Articles Tagged with omissions

The securities fraud attorneys at Malecki Law are interested in hearing from investors who have complaints against stockbroker Richard F. DiVenuto.  Mr. DiVenuto was employed and registered with Concept Capital Markets, LLC, a New York broker-dealer, according to his publicly available BrokerCheck, as maintained by the Financial Industry Regulatory Authority (FINRA).

Per his BrokerCheck report, Mr. DiVenuto was previously employed by Morgan Stanley from 2009 to 2013, where he was discharged after the “concerns relating to employee’s involvement with outside company named Myos Corporation (formerly Atlas Therapuetics).”  Prior to his employment and subsequent termination from Morgan Stanley, Mr. DiVenuto was employed by Citigroup Global Markets, Inc. from 1994 to 2009, according to BrokerCheck.

Mr. DiVenuto was permanently barred from association with any FINRA member broker-dealer on April 13, 2016 by FINRA, after submitting a Letter of Acceptance, Waiver and Consent No. 2013036281301 (AWC).  According to the AWC, Mr. DiVenuto violated:

The Financial Industry Regulatory Authority (FINRA) has announced that it barred broker George E. Johnson from the securities industry for allegedly engaging in manipulation of stock trading, and for committing fraud.  FINRA also imposed a 6-month suspension against a second broker, Joseph Mahalick, and a 2 year suspension against a supervisor, Christopher Wayne.  All three individuals are reported to have worked at the time for the brokerage firm Meyers Associates, L.P. out of the firm’s Chicago, Illinois office.  Mr. Johnson has been working for and was registered by Newport Coast Securities, Inc. from April 2013.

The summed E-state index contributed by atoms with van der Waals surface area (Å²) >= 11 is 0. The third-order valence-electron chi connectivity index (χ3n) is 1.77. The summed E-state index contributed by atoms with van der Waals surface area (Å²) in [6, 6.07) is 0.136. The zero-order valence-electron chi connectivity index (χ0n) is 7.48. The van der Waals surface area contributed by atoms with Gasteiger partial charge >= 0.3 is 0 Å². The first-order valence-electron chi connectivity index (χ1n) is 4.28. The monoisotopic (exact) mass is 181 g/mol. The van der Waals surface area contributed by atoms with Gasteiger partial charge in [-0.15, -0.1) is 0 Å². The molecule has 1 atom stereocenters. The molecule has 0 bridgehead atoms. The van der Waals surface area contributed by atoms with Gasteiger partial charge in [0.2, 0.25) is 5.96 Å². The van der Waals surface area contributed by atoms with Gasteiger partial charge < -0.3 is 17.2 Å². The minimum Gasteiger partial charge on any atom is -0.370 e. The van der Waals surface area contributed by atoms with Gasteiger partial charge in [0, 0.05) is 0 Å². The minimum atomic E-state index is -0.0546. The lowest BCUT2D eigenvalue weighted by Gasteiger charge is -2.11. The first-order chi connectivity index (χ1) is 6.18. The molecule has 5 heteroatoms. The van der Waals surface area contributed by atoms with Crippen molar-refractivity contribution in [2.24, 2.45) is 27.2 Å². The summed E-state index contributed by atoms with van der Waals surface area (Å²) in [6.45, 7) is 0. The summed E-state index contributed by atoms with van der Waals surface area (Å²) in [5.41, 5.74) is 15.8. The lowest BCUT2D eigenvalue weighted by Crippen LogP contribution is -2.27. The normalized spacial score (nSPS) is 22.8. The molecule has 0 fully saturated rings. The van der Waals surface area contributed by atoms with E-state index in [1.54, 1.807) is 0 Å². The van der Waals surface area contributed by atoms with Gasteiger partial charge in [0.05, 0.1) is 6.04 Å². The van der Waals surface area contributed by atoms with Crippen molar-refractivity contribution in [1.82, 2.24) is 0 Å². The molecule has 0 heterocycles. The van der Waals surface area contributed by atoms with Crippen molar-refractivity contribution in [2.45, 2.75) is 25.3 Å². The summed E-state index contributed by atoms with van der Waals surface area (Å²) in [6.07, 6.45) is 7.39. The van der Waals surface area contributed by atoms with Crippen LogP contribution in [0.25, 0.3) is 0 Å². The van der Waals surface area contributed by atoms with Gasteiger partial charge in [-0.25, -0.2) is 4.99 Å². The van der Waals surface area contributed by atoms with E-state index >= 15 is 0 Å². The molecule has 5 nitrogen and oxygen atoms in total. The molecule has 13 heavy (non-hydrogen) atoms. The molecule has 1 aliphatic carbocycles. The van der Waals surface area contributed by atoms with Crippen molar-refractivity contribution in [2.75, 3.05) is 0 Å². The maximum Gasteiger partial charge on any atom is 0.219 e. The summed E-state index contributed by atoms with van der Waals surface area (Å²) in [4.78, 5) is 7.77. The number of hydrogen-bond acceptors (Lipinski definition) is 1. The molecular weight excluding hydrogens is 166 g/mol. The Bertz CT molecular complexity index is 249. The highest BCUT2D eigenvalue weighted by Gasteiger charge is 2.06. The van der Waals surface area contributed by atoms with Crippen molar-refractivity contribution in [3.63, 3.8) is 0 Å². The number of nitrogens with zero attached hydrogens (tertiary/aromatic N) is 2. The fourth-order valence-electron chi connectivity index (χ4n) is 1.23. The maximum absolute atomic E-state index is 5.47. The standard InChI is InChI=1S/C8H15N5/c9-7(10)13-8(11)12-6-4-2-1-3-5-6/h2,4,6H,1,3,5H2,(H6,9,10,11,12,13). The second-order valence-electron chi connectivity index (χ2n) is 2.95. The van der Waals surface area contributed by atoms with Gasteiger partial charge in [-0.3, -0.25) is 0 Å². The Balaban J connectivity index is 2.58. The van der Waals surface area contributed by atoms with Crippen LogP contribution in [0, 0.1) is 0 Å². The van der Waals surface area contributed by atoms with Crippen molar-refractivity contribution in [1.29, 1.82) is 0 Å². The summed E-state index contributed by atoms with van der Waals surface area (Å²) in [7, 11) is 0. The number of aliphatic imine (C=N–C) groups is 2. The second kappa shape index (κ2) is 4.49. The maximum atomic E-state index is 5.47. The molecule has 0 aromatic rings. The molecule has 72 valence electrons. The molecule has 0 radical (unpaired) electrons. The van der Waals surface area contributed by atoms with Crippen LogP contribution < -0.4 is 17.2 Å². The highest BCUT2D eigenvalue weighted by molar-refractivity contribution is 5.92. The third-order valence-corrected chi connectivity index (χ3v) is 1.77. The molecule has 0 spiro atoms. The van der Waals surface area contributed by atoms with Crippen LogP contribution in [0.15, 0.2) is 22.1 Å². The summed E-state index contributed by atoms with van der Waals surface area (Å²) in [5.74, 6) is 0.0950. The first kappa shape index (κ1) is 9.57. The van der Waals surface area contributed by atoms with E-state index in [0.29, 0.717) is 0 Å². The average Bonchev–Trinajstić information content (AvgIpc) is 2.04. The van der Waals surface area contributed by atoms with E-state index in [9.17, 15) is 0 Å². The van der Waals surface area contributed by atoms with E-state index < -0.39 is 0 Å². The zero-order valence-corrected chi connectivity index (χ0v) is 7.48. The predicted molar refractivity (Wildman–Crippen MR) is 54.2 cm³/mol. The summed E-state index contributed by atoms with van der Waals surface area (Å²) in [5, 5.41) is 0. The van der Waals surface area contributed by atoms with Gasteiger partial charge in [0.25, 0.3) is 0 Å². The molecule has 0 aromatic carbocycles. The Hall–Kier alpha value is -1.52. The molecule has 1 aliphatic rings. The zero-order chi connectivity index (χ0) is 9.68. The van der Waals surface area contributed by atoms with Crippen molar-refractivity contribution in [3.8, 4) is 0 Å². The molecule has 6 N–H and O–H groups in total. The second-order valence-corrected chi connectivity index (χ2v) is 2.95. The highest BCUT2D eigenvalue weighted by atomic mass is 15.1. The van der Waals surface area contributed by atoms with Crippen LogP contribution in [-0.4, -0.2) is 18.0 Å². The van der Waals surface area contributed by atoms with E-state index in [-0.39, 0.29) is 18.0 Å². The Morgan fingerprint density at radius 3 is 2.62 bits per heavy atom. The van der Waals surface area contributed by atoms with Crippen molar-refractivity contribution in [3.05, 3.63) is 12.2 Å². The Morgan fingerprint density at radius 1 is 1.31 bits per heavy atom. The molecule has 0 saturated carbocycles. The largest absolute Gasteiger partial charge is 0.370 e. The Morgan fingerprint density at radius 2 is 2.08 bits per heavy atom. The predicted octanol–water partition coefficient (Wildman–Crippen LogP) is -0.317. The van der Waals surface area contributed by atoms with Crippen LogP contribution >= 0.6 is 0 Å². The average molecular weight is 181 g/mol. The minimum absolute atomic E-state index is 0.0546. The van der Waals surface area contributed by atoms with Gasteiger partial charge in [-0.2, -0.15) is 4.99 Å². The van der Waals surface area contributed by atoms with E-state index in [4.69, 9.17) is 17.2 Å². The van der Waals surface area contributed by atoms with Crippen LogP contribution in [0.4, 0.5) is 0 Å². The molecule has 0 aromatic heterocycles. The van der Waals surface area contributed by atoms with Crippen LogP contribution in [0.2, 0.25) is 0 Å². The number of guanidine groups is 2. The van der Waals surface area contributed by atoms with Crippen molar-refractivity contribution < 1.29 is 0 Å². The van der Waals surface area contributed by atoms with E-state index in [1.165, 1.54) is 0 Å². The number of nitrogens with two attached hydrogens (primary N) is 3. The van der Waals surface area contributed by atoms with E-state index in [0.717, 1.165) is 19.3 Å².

FINRA’s Order stated that during May 2012, Mr. Johnson manipulated the market for the common stock of IceWEB, Inc. (OTCBB: IWEB) by soliciting customers to buy the stock while also soliciting other customers to sell at increasingly higher and artificially inflated prices and frequently effecting matched orders among his own customers.  Before and during this time, FINRA’s Order set forth that Mr. Johnson distributed to his clients misleading research and sales materials concerning IWEB, and failed to disclose material information.

The Order alleged that Mr. Johnson first became involved with IWEB when his employer acted as a placement agent for the company, and that he continued to recommend the stock to his clients through private placements and in the open market, despite the company having years of financial issues.  At the time, IWEB stock was valued at around .12/share, and the Order alleged that Mr. Johnson solicited purchases and sales in the stock to artificially increase the share price to .17/share, allegedly for the purpose of earning placement agent business from IWEB to earn substantial placement fees.